She paid with award money she received from the International Women's Media Foundation, based in Washington. Miss Sadykova won in the category "courage in journalism." These days, Res Publica publishes only when allowed to by government censors. Miss Sadykova said the last issue was held up for three weeks due to concerns about a collage of the president's family she wanted to put on the front page.

According to the State Department and the International Center for Journalists, a nonprofit media organization in Washington, several independent and opposition publications and broadcast stations ceased to exist or remained harassed by government authorities in Central Asia.

The Committee to Protect Journalists' "Attacks On The Press In 2000" report lists eight cases of legal action and harassment toward independent and opposition media in Kazakhstan , nine cases in Kyrgyzstan and one incident in Uzbekistan.

The region's weak economy contributes to the independent media's struggle, observers say.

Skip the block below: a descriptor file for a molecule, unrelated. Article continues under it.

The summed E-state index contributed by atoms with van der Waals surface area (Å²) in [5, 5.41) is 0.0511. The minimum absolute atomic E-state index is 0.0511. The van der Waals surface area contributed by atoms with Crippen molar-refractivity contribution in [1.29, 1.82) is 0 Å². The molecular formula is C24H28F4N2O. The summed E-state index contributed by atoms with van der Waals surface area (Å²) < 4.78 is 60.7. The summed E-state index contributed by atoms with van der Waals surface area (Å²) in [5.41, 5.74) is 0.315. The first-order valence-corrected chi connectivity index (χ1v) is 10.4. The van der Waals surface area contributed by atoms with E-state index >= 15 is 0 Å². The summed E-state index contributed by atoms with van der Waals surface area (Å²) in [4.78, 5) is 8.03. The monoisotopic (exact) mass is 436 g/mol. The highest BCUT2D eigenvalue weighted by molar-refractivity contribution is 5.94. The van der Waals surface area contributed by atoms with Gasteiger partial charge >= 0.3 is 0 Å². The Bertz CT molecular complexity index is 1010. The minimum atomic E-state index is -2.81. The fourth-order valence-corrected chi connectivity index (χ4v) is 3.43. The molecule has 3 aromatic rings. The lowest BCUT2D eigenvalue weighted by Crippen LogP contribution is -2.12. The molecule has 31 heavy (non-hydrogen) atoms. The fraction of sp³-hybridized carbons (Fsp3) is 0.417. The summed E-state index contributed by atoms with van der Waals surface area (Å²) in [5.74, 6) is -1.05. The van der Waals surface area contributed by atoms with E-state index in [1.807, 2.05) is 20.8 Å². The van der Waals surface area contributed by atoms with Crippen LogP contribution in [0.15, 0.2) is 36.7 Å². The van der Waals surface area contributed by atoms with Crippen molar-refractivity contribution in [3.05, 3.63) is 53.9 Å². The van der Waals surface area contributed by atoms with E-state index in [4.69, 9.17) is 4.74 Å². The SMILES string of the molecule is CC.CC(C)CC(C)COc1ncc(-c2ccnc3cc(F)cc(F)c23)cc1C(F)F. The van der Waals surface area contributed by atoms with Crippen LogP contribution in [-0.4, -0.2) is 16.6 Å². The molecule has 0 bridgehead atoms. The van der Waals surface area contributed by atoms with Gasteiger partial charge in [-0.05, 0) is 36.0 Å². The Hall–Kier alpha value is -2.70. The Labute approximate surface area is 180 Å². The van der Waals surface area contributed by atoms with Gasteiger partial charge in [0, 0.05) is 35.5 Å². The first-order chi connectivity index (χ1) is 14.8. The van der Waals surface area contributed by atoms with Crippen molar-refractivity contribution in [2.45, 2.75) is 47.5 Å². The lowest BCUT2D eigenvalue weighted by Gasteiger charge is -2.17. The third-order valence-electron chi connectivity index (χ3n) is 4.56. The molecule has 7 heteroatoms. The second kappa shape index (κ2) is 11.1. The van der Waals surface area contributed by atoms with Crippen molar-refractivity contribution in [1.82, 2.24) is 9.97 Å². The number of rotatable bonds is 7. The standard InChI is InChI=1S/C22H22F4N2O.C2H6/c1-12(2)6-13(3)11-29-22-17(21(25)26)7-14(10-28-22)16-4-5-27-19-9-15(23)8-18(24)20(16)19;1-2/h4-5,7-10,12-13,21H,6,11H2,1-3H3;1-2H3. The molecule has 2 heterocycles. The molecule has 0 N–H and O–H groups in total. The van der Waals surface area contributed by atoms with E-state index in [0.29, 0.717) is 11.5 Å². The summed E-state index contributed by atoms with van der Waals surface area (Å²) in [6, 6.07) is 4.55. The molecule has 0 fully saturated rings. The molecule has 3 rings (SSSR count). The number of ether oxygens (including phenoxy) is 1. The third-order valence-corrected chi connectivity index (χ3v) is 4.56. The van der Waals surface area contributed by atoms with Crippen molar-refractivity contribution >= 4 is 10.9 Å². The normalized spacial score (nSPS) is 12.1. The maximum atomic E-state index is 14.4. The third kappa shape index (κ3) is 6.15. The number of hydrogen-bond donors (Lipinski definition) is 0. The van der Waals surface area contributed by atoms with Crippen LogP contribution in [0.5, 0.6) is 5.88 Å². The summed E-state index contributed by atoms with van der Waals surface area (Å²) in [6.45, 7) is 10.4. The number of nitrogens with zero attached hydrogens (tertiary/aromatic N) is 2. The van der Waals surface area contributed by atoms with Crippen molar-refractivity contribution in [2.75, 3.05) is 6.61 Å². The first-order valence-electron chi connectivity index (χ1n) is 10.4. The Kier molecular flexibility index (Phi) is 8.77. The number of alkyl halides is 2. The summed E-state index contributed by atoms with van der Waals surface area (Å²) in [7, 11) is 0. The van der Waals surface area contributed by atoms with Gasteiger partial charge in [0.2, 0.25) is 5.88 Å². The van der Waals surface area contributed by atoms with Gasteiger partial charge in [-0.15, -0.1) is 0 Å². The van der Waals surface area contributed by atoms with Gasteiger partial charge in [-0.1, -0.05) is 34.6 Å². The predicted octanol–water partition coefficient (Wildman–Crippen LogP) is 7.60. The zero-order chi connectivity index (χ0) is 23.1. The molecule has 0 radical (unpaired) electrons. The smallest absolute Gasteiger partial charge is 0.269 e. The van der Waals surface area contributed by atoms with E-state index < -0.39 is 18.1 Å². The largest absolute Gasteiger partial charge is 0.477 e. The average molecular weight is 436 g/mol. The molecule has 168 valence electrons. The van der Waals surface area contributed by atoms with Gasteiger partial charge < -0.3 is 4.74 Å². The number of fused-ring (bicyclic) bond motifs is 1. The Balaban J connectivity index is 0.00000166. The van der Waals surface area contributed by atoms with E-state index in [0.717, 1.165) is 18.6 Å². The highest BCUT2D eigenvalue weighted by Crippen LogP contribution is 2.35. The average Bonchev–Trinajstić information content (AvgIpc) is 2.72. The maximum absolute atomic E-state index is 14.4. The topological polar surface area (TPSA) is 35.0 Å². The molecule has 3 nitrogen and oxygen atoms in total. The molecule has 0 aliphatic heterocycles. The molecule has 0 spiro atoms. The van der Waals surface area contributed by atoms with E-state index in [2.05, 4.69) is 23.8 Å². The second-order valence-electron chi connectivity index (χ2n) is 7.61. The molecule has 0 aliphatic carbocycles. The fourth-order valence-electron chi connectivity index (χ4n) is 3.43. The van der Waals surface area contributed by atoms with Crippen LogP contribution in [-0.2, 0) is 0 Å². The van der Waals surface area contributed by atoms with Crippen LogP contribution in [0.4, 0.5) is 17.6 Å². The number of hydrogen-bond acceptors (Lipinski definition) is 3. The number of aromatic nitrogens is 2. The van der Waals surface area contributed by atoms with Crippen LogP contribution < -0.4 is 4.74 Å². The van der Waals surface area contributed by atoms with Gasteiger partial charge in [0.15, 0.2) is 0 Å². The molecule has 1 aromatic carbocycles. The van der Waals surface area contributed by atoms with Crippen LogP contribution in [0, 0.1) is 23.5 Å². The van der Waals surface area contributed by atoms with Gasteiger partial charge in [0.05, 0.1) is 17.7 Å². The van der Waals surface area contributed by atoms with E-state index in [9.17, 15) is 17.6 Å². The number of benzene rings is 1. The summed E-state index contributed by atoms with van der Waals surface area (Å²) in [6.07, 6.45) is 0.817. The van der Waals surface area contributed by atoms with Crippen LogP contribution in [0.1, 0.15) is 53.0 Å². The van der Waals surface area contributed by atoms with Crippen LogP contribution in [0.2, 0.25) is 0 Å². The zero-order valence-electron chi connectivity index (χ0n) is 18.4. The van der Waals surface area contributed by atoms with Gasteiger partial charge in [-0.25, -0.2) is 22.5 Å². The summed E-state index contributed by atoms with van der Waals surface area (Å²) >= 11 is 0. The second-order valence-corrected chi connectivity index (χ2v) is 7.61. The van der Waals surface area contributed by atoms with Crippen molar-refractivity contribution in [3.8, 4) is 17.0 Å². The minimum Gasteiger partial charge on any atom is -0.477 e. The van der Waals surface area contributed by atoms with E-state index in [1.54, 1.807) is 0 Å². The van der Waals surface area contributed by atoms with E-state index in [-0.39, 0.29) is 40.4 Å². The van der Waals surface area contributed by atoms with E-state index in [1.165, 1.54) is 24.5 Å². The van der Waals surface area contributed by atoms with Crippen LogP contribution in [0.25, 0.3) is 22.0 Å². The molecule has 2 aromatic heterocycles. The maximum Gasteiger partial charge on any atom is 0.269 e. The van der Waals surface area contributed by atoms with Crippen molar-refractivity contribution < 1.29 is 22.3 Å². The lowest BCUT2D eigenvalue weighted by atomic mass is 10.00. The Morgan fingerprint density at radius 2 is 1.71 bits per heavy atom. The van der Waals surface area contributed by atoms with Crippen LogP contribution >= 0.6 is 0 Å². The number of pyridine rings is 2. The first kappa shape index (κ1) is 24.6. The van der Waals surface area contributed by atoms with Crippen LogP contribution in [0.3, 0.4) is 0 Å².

All broadcast outlets in Central Asia have to pay big fees to get government licenses to operate. According to the International Center for Journalists' 2000 report on Kazakh media, television stations must pay an annual fee for frequency use as high as $200,000 to broadcast just in one city.

A fee for a radio frequency is $100,000. An average monthly wage in Kazakhstan last year was $95.14, according to State Department figures.

To get a broadcasting license in Tajikistan, an outlet must be approved by two governmental bodies, the Ministry of Communication and the State Committee on Radio and Television. In Uzbekistan, an interdependent governmental agency gives out licenses and may revoke them anytime without court procedures, says the State Department.

As a consequence of all the bureaucratic mechanisms and manipulations implemented by all Central Asian governments, journalists practice self-censorship.

"Journalists practice self-censorship because of real danger from mafia, which is a big problem in that region, or from government," said Miss Gray.

The Washington Times, 14 April 2001